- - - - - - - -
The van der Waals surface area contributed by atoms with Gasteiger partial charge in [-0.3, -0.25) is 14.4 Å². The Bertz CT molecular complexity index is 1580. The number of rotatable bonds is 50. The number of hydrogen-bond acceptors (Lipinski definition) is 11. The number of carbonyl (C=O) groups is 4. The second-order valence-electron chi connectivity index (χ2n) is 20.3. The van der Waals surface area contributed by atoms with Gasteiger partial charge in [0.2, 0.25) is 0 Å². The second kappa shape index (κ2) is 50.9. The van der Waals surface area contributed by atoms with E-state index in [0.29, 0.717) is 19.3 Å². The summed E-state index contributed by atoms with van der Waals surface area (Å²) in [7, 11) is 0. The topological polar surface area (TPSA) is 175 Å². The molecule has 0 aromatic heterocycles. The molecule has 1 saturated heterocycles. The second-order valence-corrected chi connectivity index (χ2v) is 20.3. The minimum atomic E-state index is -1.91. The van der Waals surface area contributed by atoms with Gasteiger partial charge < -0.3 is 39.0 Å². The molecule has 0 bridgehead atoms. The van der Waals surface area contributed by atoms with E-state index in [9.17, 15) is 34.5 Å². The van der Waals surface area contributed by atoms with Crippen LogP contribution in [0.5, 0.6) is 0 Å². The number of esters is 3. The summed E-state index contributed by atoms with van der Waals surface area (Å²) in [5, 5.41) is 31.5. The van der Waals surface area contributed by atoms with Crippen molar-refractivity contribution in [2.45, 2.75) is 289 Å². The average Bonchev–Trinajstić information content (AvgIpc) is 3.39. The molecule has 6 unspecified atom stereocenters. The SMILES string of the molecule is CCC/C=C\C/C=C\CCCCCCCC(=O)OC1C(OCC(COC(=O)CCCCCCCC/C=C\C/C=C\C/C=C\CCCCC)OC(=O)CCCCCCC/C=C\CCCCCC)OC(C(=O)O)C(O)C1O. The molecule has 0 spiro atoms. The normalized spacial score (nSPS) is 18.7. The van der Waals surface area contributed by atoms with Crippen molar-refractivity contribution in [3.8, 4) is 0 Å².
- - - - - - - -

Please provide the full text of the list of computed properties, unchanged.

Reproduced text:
The van der Waals surface area contributed by atoms with Gasteiger partial charge in [-0.3, -0.25) is 14.4 Å². The Bertz CT molecular complexity index is 1580. The number of rotatable bonds is 50. The number of hydrogen-bond acceptors (Lipinski definition) is 11. The number of carbonyl (C=O) groups is 4. The second-order valence-electron chi connectivity index (χ2n) is 20.3. The van der Waals surface area contributed by atoms with Gasteiger partial charge in [0.2, 0.25) is 0 Å². The second kappa shape index (κ2) is 50.9. The van der Waals surface area contributed by atoms with E-state index in [0.29, 0.717) is 19.3 Å². The summed E-state index contributed by atoms with van der Waals surface area (Å²) in [7, 11) is 0. The topological polar surface area (TPSA) is 175 Å². The molecule has 0 aromatic heterocycles. The molecule has 1 saturated heterocycles. The second-order valence-corrected chi connectivity index (χ2v) is 20.3. The minimum atomic E-state index is -1.91. The van der Waals surface area contributed by atoms with Gasteiger partial charge < -0.3 is 39.0 Å². The molecule has 0 bridgehead atoms. The van der Waals surface area contributed by atoms with E-state index in [9.17, 15) is 34.5 Å². The van der Waals surface area contributed by atoms with Crippen LogP contribution in [0.5, 0.6) is 0 Å². The number of esters is 3. The summed E-state index contributed by atoms with van der Waals surface area (Å²) in [5, 5.41) is 31.5. The van der Waals surface area contributed by atoms with Crippen molar-refractivity contribution in [2.45, 2.75) is 289 Å². The average Bonchev–Trinajstić information content (AvgIpc) is 3.39. The molecule has 6 unspecified atom stereocenters. The SMILES string of the molecule is CCC/C=C\C/C=C\CCCCCCCC(=O)OC1C(OCC(COC(=O)CCCCCCCC/C=C\C/C=C\C/C=C\CCCCC)OC(=O)CCCCCCC/C=C\CCCCCC)OC(C(=O)O)C(O)C1O. The molecule has 0 spiro atoms. The normalized spacial score (nSPS) is 18.7. The van der Waals surface area contributed by atoms with Crippen molar-refractivity contribution in [3.8, 4) is 0 Å².